Deborah Kelly recently delivered Sydney S. Negus Memorial Lecture
Deborah F. Kelly, Ph.D.
Deborah Kelly, an assistant professor at the Virginia Tech Carilion Research Institute, recently gave the Sydney S. Negus Memorial Lecture at the 91st Annual Meeting of the Virginia Academy of Science. The conference took place May 22–24, 2013, on the Virginia Tech campus.
The Virginia Academy of Science is the fifth largest state, region, or city academy of science in the United States. Founded in 1923, it promotes civic, academic, agricultural, industrial, and commercial welfare of the people of Virginia. Kelly’s lecture, titled “New Frontiers in Molecular Imaging,” covered the advances her laboratory has made in the imaging of biological structures in a liquid environment using transmission electron microscopy.
Kelly completed her undergraduate and master’s training in biochemistry and chemistry at Old Dominion University before pursuing her graduate degree in molecular biophysics at Florida State University under the mentorship of Kenneth A. Taylor, a pioneer in the field of cryo-electron microscopy. While working with Taylor, she developed an in vitro reconstitution system to study the structural biology of how cell adhesion proteins interact at focal adhesion sites to control cell migratory properties. Her work in two-dimensional crystallography of macromolecular assemblies led her to join the laboratory of Thomas Walz for her postdoctoral training in the area of high-resolution cryo-EM in the Department of Cell Biology at Harvard Medical School. There Kelly developed novel approaches to examine multicomponent protein assemblies that regulate gene expression using high-resolution imaging and began to focus on signal transduction pathways.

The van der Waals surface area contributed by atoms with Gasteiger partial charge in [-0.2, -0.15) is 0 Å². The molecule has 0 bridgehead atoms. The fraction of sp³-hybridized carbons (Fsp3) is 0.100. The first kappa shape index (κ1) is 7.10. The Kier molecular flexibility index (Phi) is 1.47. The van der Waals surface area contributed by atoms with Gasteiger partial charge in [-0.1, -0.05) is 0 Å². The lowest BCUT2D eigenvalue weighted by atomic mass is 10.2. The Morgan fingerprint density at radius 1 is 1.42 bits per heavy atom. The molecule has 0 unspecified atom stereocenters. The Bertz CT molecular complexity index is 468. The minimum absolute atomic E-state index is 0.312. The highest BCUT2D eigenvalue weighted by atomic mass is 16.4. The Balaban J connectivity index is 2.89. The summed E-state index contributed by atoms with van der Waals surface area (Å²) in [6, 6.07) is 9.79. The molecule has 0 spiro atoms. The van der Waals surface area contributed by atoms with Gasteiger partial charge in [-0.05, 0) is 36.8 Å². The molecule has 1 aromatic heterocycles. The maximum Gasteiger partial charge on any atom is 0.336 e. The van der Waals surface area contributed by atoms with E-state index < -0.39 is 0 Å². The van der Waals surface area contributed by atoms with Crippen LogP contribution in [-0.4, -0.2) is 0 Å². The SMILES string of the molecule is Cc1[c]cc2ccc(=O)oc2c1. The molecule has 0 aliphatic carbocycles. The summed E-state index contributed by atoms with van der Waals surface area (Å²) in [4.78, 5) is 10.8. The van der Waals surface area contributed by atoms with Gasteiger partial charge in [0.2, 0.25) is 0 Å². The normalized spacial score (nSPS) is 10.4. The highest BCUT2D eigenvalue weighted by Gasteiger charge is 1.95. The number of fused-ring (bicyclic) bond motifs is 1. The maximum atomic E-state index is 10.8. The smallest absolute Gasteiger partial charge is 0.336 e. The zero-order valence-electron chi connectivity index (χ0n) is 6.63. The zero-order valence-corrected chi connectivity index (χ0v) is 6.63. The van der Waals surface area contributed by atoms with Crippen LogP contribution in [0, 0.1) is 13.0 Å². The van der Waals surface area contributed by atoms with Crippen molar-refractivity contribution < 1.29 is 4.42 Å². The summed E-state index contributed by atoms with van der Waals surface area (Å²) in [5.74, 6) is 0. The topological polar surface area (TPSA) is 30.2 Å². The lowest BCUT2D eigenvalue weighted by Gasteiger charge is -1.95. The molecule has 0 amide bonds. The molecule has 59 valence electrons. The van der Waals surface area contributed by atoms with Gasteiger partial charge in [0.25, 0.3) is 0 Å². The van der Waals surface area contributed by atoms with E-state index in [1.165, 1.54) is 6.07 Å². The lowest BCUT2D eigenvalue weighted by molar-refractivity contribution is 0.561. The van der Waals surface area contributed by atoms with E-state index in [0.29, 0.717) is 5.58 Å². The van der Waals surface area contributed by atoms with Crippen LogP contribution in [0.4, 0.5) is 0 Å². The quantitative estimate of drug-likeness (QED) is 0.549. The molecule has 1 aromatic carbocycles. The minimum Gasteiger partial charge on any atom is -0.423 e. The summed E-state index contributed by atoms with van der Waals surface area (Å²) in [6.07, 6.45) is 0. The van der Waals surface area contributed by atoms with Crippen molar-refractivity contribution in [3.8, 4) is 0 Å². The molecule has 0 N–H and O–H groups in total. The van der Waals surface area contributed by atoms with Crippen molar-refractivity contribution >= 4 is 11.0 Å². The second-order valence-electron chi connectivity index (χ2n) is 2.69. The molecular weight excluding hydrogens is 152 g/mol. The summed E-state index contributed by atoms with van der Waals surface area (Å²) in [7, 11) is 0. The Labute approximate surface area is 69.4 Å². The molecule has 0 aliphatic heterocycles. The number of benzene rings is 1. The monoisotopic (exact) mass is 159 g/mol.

Kelly's combined work in technology development and biological pathways resulted in several high-impact publications and led her to join the Virginia Tech Carilion Research Institute and establish her own research team and electron microscopy facility to study the three-dimensional architectures of macromolecules and whole cells.